RVers who enjoy boondocking or dispersed camping (camping outside of a designated campground) often ask us this question: “Can you dump RV gray water on the ground legally?” It’s an interesting question, and we’ve got some answers because we’ve been avid boondockers for nearly two decades now.
Before we go much further — a brief note: This is a post about dumping gray water. It’s also a post about dumping grey water. 🤔 Every now and again we’ll receive a comment on our spelling of the word “gray” vs “grey” when referring to the tank that holds the water from the sinks and shower on our rig. We use them both interchangeably, partly because we’ve RVed in England and other commonwealth countries, where grey is de rigueur! 😁
Now that we’ve gotten that minor detail out of the way, let’s get down to the nitty-gritty about whether it’s legal to dump grey water (and gray water!) on the ground when you’re camping.
What is RV Grey Water?
As you may recall from our post “What Is an RV Gray Water Tank?,” your RV’s gray water tank catches and collects your shower water, and the water from your kitchen and bathroom sinks. It also contains things like food particles from washing dishes, toothpaste, soap, body oils, shaving cream, etc.
Everything that runs down your shower and sink drains goes into your gray tank. So, since gray water tank contains more than just water, it’s reasonable to question whether dumping gray water is legal – or even environmentally sound.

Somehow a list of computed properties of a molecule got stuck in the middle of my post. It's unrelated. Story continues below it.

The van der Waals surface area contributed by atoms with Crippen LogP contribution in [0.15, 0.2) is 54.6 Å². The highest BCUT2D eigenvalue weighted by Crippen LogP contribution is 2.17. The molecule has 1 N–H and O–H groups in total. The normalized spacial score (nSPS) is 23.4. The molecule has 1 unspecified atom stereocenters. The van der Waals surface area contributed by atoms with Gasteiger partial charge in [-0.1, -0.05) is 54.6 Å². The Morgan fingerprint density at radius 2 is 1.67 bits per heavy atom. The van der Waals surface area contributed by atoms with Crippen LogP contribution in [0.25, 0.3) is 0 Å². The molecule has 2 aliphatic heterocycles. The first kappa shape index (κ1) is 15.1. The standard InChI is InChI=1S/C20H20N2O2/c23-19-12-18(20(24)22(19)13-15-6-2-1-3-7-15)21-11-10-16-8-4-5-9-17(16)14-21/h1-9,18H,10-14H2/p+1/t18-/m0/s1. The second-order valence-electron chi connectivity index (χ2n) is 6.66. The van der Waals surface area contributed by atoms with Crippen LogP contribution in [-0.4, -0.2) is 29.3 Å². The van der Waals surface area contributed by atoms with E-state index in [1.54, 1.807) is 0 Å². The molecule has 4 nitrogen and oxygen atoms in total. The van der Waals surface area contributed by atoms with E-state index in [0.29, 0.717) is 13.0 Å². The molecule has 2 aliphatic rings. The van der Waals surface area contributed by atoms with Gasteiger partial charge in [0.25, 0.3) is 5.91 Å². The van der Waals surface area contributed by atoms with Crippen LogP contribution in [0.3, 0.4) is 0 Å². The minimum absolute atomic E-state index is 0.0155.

Is it Illegal to Dump Grey Water on the Ground?
This is the main question we’re exploring in today’s post, and there are a few technicalities to keep in mind. The easy answer to the question is that it is indeed illegal to dump gray water on the ground in some places. So you need to learn and follow local laws, rules, and regulations wherever you do your dispersed camping.
But let’s take a look at some common examples in an effort to delve into the question a little more deeply. Many people enjoy dispersed camping on federal lands. In the United States, there are six federal land management agencies. They are:
- Bureau of Land Management (BLM)
- U.S. Forest Service (USFS)
- National Park Service (NPS)
- U.S. Bureau of Reclamation (USBR)
- Army Corps of Engineers (COE)
- U.S. Fish & Wildlife Service (USFWS)
Of these six, only the Bureau of Land Management (BLM) permits dumping gray water on the ground. The BLM controls more public lands than any other federal agency in the U.S., and free camping is allowed on approximately 98% of BLM land (though much of it isn’t accessible to a typical RV).